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Marvel vs. Capcom 3: The PS3 Attitude Review

Submitted by on Tuesday, 1 March 2011One Comment

When it comes to the fighting genre, Capcom reigns supreme. It’s difficult to find a tournament anywhere that doesn’t feature the likes of Street Fighter or Marvel vs. Capcom 2. It has been close to a decade since the release of the latter, and fighting fans have been calling for a sequel all this time. But now, finally, fan are getting what they want with the release of Marvel vs. Capcom 3: Fate of Two Worlds.

The question is: can Fate of Two Worlds live up to the hype, or are Marvel and Capcom two series that simply can’t play nice?

Marvel vs. Capcom 3 brings back the 3-on-3 tag team fighting style, pitting characters from the Marvel universe against Capcom favorites in an all out battle to save the world. Players can choose from any of the 36 characters. There are 18 from each franchise, and you can mix and match or stick to one side – the decision is up to you and your personal playing style.

The game is split into two main components; offline and online. Offline, you can play against the computer AI in Arcade Mode, or practice your fighting skills with Mission Mode or Training.

Arcade Mode has you taking your team across seven stages, culminating with a final boss battle against the massive Galactus to determine the fate of the universe. This author found that while the first five stages weren’t all that hard on Normal difficulty, things did pick up on the sixth stage. The difference in AI skill between these two stages was pretty significant and it could catch some players off-guard for their first few playthroughs.

Glactus is a completely different story because he is a boss. First you must take out two metallic clones, who fight as some of the more notorious villains from the game. They share a single health bar, which is displayed on the right side of the screen, but dispatching them isn’t a walk in the park. Once they are taken care of, it’s time to battle the big man himself. Taking up half the screen, Glactus is a force to be reckoned with. With a flick of his finger he can send one of your characters back into the shadows, or he can send out energy beams to decimate your team. Defeating him is not going to be an easy task.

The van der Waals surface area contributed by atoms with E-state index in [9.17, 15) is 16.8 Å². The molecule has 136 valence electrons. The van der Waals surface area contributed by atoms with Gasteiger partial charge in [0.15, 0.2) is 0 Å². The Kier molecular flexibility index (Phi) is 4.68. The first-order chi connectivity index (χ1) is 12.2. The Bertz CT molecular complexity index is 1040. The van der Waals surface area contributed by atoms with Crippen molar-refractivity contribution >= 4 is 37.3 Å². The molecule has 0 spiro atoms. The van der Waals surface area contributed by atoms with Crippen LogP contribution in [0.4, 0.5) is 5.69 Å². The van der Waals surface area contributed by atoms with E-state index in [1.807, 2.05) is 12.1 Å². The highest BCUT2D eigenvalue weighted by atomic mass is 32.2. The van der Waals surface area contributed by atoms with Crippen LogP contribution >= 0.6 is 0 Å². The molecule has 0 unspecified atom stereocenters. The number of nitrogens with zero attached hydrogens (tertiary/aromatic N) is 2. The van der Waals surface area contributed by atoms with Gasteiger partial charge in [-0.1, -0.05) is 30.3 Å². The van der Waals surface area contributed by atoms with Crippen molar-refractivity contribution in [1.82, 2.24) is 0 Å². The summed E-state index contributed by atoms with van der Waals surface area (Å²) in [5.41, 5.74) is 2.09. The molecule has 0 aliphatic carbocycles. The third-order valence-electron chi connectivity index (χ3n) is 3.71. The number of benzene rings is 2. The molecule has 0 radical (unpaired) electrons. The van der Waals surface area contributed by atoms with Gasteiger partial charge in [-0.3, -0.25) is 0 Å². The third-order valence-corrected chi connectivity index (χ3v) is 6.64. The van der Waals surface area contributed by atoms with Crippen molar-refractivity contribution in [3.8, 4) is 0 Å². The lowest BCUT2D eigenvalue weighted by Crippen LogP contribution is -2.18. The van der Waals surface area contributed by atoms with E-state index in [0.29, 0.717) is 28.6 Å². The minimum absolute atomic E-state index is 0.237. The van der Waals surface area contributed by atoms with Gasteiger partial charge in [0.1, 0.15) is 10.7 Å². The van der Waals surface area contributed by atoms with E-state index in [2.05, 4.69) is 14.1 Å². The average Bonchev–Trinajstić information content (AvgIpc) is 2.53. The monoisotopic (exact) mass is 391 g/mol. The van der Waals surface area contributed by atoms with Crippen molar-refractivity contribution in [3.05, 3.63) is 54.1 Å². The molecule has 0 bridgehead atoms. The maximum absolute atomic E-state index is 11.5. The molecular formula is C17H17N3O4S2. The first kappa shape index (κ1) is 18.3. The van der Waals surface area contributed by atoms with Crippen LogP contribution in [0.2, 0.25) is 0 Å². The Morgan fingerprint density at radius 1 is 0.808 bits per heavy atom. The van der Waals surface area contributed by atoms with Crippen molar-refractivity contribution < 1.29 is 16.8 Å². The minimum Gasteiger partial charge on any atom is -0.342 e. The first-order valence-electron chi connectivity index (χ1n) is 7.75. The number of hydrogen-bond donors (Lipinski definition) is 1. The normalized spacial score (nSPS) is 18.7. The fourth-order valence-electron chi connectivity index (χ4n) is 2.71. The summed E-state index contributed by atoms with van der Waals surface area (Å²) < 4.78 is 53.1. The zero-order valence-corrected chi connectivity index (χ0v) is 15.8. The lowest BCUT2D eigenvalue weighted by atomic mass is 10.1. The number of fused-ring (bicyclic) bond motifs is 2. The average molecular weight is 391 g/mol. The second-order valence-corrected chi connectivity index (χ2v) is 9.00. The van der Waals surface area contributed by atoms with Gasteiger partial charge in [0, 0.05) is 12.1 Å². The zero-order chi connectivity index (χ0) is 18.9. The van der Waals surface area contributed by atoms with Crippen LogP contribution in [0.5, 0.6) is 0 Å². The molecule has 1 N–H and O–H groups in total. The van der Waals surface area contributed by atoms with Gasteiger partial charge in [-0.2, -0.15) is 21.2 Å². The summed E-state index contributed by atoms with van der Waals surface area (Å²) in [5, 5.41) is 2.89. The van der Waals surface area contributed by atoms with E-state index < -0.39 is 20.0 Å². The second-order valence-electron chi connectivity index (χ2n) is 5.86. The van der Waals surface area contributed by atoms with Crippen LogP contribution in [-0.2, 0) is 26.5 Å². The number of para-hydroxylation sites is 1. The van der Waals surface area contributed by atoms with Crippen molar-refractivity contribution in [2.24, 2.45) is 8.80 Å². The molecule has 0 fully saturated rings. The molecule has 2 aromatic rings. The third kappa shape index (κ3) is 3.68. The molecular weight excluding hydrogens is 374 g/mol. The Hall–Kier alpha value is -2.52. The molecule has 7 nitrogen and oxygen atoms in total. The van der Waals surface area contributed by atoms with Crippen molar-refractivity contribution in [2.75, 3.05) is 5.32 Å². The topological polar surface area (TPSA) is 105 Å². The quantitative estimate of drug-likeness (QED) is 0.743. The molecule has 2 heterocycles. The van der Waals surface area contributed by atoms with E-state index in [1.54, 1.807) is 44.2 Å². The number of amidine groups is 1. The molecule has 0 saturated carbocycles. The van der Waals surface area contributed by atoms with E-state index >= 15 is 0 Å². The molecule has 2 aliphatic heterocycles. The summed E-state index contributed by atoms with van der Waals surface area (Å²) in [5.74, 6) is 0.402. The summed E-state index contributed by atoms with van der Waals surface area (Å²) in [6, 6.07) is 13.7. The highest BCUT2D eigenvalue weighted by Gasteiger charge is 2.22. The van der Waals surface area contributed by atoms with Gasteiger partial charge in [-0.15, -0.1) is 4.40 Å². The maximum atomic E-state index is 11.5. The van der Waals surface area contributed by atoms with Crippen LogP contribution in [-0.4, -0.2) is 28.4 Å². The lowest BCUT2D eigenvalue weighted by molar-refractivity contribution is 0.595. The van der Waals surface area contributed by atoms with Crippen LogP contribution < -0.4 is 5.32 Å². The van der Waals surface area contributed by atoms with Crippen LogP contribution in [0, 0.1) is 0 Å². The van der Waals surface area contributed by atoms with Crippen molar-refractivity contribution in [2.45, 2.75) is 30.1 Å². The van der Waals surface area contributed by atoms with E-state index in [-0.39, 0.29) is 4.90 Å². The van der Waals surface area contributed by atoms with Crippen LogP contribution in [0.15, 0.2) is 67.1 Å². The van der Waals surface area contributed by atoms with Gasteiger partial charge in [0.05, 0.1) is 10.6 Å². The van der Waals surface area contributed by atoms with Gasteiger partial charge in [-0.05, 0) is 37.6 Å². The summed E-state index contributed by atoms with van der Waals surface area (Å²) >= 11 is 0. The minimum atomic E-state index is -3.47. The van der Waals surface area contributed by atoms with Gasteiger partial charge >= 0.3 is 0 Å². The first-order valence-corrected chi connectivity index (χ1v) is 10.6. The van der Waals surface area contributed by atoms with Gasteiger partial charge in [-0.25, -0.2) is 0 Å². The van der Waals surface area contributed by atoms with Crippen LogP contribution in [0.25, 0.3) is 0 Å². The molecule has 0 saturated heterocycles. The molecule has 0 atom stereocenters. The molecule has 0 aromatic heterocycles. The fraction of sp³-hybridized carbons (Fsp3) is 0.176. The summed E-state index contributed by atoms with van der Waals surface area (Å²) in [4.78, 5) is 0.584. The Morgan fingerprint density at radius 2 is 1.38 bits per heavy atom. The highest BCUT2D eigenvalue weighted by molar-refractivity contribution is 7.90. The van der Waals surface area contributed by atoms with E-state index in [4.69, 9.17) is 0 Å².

Somebody needs a hug...

If you manage to complete Arcade Mode, you’ll be treated to an ending movie for the character who delivered the final blow. Unfortunately, these ending movies are nothing to talk about.

The story is told through two comic book pages and sometimes they feature other characters from Marvel and Capcom. While it’s nice seeing the likes of Mega Man and Silver Surfer making a brief appearance, the endings aren’t quite as rewarding as you would like them to be. After all is said and done, you’re left with a feeling of “is that it?”

If you need to brush up on your skills, each character has ten missions to complete. They require you to perform various special moves and combos. The early missions only ask for you to do simple two button button moves, but the harder missions have you performing long and extremely complex combos. Whether you want to learn the basics or master the more advance moves, Mission Mode is the way to go, but only the most skillful of players will be able to complete all ten missions.

Online is where many people will be spending most of their time. Like Super Street Fighter IV, Marvel vs. Capcom 3 makes use of lobbies, where up to eight people can participate in matches against each other. While you’re waiting in line for your match to begin, you can view other players’ License cards.

Your License keeps track of all your fighting data, from your win/loss ratio to a graph of your playing style. There’s a little customization available as well. Players can choose an image and title to display alongside their name.

Beginners may apply

While this author would only recommend Marvel vs. Capcom 2 to only the most hardcore of players, Marvel vs. Capcom 3 is more accessible to everyone. The button scheme has changed to a simplified three button attack scheme. There’s also a special attack button that allows you to launch opponents into the air for an aerial combo or to perform various other actions. Finally, the trigger buttons allow you to switch between teammates or call them in for a quick assist. If you want things even easier, there’s also Simple Play, which tones down the controls even further.